Or my suggestion, sneak abroad, get married secretly, then come home and pretend you’re living in sin. (I think I’m joking – but I’m not sure.)

      Right. Key word there being pretend. Living together isn’t necessarily sinful. If the couple have sex with the commitment to make it a life-long bond, then even minus legal papers or a marriage ceremony, they would be married in the eyes of God. If they treat it as a real marriage, there is no sin.

      But most who live together don’t have that view. Rather, they look at is “trying it out,” taking marriage for a test drive, and either can leave at any time, no strings attached. The lack of a life-long commitment is what makes living together a sin. Traditionally, not getting a marriage license and not having a wedding ceremony was a sign that one was committed to making this relationship life-long. It supported the commitment. So to not do it pointed to a lack of commitment by either party to treat what their sexual union as a full marriage to each other. But that would not necessarily be true that the commitment wasn’t there and sinful.

      Likewise, if I separated from my wife for a time and lived with another woman, but never had sexual relations with her, in truth as it concerns marriage, I would not have sinned. The problem is, most people would assume I had sinned by having sex with her, and no amount of denial would erase that suspicion. My priest would certainly be against it, no matter how much I assured him nothing had or would happen. Even if he believed me, he’d be concerned about putting myself into temptation’s way.

      As to your solution, that might work in some places. Here in Texas, you’d have to be careful to never present yourselves as married to anyone. If there are witnesses that you had, she could still take him to court under common law marriage.

      But I think we don’t need to defend marriage, but clarify what it really is, as I’ve done here. No bill in Congress or Parliament can cause an apple to become an orange in substance. No law passed by our legislatures can turn marriage into something it is not. Until it is possible for gays to create children from their sexual union, the child containing DNA from both participants, it is impossible for them to be married. They will only be able to be close, very intimate friends. What legal rights the state grants them is an entirely different question. I’d lean to calling such agreements as “civil unions” than marriage, because it is more accurately reflecting the reality of what it is.

      • Rick said
        “Here in Texas, you’d have to be careful to never present yourselves as married to anyone. If there are witnesses that you had, she could still take him to court under common law marriage.”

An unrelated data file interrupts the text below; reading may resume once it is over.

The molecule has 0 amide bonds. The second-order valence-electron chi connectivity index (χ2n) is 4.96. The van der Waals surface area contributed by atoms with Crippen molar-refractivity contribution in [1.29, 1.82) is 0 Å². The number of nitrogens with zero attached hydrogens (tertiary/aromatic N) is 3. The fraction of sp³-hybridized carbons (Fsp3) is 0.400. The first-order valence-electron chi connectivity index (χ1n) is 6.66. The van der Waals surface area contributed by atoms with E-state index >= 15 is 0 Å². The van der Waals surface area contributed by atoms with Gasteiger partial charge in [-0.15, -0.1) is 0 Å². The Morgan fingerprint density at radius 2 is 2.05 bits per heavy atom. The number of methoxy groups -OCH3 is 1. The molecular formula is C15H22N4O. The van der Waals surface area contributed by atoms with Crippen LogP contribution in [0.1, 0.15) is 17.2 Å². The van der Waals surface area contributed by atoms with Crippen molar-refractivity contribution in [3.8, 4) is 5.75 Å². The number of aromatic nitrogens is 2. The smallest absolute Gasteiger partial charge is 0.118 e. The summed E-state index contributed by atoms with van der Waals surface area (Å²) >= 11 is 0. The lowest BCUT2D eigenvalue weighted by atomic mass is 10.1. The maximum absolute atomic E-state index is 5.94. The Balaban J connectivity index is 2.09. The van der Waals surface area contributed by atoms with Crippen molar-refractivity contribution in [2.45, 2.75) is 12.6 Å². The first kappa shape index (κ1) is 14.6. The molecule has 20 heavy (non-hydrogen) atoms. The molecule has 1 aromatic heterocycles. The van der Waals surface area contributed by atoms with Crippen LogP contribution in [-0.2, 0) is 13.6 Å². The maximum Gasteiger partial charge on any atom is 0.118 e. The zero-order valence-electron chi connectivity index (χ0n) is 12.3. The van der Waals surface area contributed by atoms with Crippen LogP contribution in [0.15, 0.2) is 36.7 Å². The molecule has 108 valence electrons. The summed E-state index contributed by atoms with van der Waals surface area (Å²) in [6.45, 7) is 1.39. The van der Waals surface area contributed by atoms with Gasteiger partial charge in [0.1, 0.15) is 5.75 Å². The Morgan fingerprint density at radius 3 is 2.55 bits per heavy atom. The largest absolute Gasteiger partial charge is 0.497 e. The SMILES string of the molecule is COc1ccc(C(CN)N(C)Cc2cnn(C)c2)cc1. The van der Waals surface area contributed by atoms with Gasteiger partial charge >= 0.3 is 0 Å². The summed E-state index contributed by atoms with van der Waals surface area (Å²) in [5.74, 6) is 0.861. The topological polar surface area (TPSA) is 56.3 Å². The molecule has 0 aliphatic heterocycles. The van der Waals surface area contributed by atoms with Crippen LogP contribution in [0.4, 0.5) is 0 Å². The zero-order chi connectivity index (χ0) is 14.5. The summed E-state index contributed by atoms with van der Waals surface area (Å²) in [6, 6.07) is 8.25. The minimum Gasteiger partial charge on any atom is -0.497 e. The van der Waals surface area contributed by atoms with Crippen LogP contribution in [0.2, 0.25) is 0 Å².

And I would argue that in that context, Texas law, just like Scots law until recently, is more accurate a definition of marriage.
        Not just biblically, but from an agnostic (ie leaving God out of it) viewpoint as well. It fits the way we are built.

        And frankly, what is the difference between the State definition of marriage and the State definition of civil union?
        Or the “pop culture” definitions for that reason?

        Becausethe biggest difference I can see is that one definition is 2 letters longer.

        • R. L. Copple says:

          In theory, as far as the legal aspect goes, not a lot of difference between “marriage” and “civil union.” My feel is, however, that since gays cannot literally get married like hetrosexual couples do, it is a misnomer to call it a “marriage” which includes something they cannot participate in: the two becoming one flesh. For them, sex is at best a intimate emotional bonding activity, but at its heart is a shared recreational activity. More intimate in degree, than say, going to watch a movie together, but at its core the same thing: sharing something you enjoy with a loved one.

          Therefore, I think civil union is a more accurate description: a commitment/contract witnessed by the state that gives them the same *legal* rights as a marriage would. I think gays would be smarter to push for that than marriage, only because it would get them what they claim they want–non-discrimination–and less push back from those who fear they are trying to redefine marriage. But I think some gays have a misconception that having the state call it a marriage will therefore make it one. But as I’ve said, the state cannot change what marriage is no more than they can change an apple into an orange by passing a bill saying it is so.

  3. PS to the previous post.

    I’ve been trying to put some of these issues into my writing. See for two examples.